It is much easier to walk if I use a walking stick.
It is safer to walk if I use a walking stick.
I am more balanced, less likely to fall down, and more importantly, people are less likely to bump into me, or jostle me, and inadvertently cause me pain, or to fall.
There are days when I need a walking stick to walk.
I have been stubbornly refusing to use my stick. I bought it, then promptly hid it away where no one could see.
I told myself the people I was with would be embarrassed. My kids would be embarrassed. My friends would be embarrassed. People will stare. People will think I am faking. People will feel sorry for me. People will treat me differently.
It’s none of that. It’s me. I am ashamed. Like, somehow this is all my fault. Like, if I was stronger, tougher, I wouldn’t need a stick.
I should be able to manage. Push through the pain. I am strong. I cannot admit defeat. I cannot show weakness. I do NOT want sympathy.
I am ashamed.
I don’t know. I have always been fiercely independent. My entire adult life I have never relied on anyone. I have gotten myself into trouble, and I’ve gotten myself back out.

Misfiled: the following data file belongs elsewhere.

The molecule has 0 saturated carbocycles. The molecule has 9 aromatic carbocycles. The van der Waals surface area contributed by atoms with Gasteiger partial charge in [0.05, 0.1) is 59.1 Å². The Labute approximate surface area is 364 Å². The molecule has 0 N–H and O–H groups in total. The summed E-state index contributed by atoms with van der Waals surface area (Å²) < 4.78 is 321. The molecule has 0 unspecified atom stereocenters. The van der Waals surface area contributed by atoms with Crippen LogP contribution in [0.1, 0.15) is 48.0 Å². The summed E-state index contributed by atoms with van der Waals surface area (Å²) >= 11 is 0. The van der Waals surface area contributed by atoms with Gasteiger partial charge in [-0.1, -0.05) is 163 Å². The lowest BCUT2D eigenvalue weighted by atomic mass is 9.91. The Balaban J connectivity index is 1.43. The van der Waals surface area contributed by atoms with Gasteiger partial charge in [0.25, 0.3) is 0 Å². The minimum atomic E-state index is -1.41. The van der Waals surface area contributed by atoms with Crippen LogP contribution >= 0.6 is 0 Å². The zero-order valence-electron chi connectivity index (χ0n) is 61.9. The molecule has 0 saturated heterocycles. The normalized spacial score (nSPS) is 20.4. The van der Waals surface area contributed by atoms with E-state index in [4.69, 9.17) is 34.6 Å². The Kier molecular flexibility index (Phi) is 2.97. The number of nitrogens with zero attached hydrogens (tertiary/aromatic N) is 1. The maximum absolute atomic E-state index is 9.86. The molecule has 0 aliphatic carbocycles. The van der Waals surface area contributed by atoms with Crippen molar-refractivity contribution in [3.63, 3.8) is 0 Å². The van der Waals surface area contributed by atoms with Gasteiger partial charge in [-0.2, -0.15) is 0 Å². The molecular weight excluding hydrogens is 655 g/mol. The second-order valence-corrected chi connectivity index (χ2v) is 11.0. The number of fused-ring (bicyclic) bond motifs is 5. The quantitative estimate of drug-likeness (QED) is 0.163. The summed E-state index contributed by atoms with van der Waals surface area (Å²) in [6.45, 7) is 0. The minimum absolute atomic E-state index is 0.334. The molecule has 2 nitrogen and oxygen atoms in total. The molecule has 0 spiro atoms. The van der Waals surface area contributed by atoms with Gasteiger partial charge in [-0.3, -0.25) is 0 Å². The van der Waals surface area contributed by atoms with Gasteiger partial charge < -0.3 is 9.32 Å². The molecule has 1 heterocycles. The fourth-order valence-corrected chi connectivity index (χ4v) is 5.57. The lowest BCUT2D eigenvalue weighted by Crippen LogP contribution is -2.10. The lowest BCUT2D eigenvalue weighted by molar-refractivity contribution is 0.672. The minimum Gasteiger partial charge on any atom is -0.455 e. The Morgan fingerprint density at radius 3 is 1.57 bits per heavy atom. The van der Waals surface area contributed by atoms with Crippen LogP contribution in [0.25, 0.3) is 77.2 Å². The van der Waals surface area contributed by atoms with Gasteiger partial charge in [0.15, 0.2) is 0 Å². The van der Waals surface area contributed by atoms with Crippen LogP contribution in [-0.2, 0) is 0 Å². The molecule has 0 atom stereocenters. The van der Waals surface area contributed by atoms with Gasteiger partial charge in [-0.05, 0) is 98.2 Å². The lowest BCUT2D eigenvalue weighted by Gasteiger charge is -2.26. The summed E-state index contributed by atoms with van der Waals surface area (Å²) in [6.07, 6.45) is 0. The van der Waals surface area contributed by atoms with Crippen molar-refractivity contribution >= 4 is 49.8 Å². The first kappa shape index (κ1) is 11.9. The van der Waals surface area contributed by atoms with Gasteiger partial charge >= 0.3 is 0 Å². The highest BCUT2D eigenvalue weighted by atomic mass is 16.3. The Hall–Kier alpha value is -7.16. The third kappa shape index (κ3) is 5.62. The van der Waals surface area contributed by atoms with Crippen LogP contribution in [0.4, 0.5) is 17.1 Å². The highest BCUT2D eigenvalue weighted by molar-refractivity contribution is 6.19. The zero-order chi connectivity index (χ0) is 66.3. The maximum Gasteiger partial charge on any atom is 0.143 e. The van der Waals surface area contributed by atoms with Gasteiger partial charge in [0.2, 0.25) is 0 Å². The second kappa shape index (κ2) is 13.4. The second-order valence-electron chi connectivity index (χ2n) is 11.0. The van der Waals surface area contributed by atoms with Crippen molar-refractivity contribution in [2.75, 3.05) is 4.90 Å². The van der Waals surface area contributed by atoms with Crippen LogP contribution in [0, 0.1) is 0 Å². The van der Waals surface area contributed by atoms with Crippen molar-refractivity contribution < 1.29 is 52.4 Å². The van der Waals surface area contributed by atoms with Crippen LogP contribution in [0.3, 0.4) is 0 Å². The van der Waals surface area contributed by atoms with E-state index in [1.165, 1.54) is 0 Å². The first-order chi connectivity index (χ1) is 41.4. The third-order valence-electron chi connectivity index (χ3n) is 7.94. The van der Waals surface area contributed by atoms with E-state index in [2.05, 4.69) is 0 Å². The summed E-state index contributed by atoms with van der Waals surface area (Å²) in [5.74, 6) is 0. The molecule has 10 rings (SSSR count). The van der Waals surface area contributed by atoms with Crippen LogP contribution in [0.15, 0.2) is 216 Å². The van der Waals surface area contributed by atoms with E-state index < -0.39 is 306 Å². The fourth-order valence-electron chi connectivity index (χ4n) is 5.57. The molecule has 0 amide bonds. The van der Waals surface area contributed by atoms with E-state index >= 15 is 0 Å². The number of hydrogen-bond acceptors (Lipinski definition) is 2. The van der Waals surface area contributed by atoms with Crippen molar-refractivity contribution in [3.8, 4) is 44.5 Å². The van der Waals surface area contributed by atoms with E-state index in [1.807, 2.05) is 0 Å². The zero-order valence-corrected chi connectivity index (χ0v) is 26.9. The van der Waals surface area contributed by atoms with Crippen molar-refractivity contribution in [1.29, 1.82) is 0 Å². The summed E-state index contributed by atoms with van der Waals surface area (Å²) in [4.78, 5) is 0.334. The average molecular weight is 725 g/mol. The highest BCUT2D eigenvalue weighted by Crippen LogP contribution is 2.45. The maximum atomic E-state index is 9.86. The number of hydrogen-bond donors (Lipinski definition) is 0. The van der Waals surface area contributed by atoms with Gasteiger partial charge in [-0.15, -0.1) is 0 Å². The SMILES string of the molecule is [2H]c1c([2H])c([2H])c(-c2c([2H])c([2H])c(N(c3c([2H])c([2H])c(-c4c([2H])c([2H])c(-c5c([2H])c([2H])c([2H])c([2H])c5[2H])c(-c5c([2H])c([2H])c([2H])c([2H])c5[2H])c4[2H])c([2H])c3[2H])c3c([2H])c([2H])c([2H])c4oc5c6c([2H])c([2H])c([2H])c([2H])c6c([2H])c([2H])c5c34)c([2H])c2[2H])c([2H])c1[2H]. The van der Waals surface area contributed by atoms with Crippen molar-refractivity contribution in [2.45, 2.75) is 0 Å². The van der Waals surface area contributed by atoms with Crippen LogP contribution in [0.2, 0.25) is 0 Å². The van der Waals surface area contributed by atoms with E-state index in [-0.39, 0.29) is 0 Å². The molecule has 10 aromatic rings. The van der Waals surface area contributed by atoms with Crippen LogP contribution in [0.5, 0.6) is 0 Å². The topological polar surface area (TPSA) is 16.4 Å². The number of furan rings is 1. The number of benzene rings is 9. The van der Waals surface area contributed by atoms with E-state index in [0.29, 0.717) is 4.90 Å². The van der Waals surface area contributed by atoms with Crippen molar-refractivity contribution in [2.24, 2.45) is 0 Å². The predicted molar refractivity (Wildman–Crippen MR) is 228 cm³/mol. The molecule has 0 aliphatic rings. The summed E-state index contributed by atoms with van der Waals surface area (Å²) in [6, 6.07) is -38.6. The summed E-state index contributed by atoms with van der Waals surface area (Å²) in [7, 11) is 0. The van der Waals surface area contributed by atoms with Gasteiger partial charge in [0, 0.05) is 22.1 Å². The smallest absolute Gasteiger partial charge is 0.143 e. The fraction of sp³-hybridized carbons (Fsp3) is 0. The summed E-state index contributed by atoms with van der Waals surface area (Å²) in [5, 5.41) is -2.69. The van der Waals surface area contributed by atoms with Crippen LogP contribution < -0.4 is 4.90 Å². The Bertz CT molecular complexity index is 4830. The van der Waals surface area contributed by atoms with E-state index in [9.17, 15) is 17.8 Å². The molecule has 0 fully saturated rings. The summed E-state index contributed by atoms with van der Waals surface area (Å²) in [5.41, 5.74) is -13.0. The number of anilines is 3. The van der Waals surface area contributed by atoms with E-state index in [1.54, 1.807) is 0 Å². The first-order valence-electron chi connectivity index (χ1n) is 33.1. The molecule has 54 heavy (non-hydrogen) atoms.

On my own. No help required. No (figurative) walking stick.
Last night I had to go to my son’s new high school. Next year will be his first year of high school. I needed to attend. There was no option. I needed to walk the distance from the car to the school library. And there were stairs. (Aren’t there always stairs?)
So I took the walking stick. I apologised to my (ex) husband who very kindly drove my car so that I could ride in the comfortable car, and we could park as close as possible, thanks to my disability tags. (Getting those tags was another one of these pride moments…)
While we are no longer living together, since we separated, my husband has become a very good friend. For this I am thankful. So I apologised to him. He was fine with it. I was sure he wasn’t, but he assured me he was. It was actually *me* who wasn’t fine with it.
I was ashamed. I felt like I was weak. Like I was admitting defeat. That RA has beaten me.
This is all complete and utter rubbish. The truth is the walking stick helped very much. Few people noticed. One of the teachers did, and very kindly directed me to a chair. She brought me an information pack, and assured me that if I did not feel well, I should go home. All the information was in the pack and I could email her any questions.
She was very kind. And now she knows I have a chronic pain condition. And she helped me. I appreciated the help immensely.
Because of the walking stick.
Last night the walking stick spoke for me. It told people that I have a physical problem. That I need help. Something I am still completely unable to admit aloud.
And it helped me to walk.